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Kansas Supreme Court Selected Opinion Summaries
State ex rel Kline v. Unified Board of Commissioners of the Unified Government of Wyandotte County/Kansas City and the Mayor and Council of the City of Edwardsville, Kansas, Appeal No. 90,578
March 19, 2004

Summaries and press releases are prepared by Ron Keefover, Office of Judicial Administration, Kansas Judicial Center, 301 West 10th, Topeka, KS 66612-1507 (785-296-2256), e-mail: keefoverr@kscourts.org.


RE: Appeal No. 90,578: State ex rel Kline v. Unified Board of Commissioners of the Unified Government of Wyandotte County/Kansas City and the Mayor and Council of the City of Edwardsville, Kansas

The Supreme Court today unanimously upheld the authority of cities and counties to opt out of provisions of the State Liquor Control Act that prohibit the sale of liquor on Sunday.

The ruling affirms a Wyandotte County District Court decision rejecting challenges to local ordinances permitting Sunday liquor sales that were adopted by the Wyandotte County Unified Government and the City of Edwardsville.

Justice Donald Allegrucci, writing for the court, said the cities may use their home rule powers to opt out of the Act because its provisions are not uniformly applied to all cities.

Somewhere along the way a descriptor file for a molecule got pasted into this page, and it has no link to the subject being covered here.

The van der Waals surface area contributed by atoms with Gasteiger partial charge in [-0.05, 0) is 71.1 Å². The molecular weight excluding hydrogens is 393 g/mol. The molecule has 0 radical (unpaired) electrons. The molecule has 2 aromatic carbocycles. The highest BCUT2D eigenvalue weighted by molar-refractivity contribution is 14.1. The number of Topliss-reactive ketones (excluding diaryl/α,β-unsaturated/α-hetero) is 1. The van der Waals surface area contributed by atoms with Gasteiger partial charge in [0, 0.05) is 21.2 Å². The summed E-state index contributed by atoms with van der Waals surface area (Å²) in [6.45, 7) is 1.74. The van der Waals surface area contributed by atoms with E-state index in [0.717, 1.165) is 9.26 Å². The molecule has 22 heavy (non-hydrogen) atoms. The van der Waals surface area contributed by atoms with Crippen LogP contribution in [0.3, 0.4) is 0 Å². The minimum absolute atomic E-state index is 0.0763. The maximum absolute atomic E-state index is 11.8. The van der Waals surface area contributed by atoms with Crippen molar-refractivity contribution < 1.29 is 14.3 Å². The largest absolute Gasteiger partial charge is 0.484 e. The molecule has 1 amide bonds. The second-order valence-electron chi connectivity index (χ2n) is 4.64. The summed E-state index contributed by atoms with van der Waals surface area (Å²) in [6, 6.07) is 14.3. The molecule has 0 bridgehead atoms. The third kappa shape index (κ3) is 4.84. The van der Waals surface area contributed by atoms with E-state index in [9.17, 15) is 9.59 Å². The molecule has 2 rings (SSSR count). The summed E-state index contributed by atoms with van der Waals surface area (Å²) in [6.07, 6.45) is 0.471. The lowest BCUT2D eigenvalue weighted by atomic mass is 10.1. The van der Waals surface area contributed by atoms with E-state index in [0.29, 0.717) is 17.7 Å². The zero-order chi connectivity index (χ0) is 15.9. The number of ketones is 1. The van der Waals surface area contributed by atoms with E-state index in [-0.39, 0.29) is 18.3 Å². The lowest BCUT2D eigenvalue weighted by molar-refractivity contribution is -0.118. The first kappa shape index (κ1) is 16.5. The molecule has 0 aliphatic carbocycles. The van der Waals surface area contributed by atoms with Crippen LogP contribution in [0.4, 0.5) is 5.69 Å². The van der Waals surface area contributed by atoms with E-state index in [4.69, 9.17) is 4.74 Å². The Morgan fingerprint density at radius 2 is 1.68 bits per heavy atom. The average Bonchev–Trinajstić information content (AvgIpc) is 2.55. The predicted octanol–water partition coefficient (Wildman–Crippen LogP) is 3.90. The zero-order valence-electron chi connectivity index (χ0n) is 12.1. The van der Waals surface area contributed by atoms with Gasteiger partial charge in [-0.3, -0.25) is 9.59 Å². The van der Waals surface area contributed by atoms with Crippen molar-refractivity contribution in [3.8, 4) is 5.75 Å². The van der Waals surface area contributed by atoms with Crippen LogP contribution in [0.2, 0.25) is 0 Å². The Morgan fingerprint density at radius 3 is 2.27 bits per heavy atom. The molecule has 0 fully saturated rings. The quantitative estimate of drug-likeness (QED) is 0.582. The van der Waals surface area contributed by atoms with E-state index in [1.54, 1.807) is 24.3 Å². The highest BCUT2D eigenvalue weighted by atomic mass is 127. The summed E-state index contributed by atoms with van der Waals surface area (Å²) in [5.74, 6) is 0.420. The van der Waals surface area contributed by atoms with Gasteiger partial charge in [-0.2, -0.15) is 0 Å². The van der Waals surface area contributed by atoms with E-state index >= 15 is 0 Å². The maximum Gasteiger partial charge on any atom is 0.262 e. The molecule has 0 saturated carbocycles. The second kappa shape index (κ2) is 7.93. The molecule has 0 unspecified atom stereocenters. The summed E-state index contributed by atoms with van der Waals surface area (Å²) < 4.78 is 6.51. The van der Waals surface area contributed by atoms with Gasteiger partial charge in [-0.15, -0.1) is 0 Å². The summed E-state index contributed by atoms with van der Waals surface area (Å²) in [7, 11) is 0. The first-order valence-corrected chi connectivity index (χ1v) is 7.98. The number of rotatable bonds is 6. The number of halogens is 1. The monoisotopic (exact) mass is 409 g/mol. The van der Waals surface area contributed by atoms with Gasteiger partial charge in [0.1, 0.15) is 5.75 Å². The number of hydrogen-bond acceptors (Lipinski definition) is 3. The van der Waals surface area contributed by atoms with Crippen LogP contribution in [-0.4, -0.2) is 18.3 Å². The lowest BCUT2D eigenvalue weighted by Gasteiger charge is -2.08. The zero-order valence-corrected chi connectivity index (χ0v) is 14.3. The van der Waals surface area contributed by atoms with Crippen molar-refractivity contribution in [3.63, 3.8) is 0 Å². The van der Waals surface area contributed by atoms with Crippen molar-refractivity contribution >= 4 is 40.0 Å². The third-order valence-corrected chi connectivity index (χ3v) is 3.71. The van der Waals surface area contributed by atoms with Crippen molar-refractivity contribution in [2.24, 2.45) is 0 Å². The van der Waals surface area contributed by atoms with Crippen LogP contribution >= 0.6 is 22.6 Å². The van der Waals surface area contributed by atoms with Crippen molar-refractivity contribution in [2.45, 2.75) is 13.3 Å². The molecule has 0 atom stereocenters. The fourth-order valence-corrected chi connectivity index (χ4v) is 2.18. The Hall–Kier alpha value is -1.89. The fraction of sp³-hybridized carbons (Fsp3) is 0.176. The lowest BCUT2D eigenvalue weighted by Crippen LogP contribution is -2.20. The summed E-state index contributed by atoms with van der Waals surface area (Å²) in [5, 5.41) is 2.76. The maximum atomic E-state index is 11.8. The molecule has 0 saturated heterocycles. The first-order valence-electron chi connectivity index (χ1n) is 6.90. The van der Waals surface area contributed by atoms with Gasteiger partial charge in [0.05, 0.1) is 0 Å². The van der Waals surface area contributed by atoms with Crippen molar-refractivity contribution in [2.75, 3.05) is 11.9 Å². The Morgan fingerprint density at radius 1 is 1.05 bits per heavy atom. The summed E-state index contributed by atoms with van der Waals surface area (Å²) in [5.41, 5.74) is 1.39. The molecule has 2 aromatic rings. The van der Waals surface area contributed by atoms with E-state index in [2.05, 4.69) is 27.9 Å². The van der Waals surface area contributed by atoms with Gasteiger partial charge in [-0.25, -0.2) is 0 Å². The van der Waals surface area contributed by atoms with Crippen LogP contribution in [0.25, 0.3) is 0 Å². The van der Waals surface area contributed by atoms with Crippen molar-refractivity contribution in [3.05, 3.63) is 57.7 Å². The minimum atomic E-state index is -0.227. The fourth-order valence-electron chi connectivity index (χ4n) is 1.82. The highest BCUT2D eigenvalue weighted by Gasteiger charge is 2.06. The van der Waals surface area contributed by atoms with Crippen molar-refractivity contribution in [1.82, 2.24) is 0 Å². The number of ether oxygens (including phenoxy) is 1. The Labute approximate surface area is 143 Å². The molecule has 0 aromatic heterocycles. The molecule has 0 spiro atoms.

He wrote that the District Court was correct in concluding that at least three sections of the Liquor Control Act do not apply uniformly to all cities. He said the Act differentiates between cities based on population on who will be counted in an election to approve package sales of alcohol, in determining the number of signatures required on a petition to place the issue of liquor sales on the ballot and when it comes to allowing alcohol consumption in drinking establishments on property owned by an airport authority.

However, Justice Allegrucci said, "home rule of liquor sales by cities is preventable by the simple means of uniformly applicable legislative enactment."

Justice Allegrucci said the cities' authority to opt out of the Liquor Act is "granted directly from the people through the Home Rule Amendment to the Kansas Constitution."

"Since the Liquor Control Act is not uniform, cities may charter out from under the Act. The decision to preempt liquor control still rests with the legislature; it could decide to do so by making the Liquor Control Act uniformly applicable to all cities," today's decision concluded.

Briefs on both sides of the issue were filed as "friends of the court" in the case. Two of the briefs­filed by the City Attorneys Association of Kansas and the League of Kansas Municipalities­urged the Supreme Court to affirm the district court. A third filed on behalf the Kansas Association of Beverage Retailers advocated reversing the district court decision, and the fourth (by the Kansas Beer Wholesalers Assn.) urged the court to find the phrase "on Sunday" in the Liquor Control Act unconstitutional and strike it from the Act.

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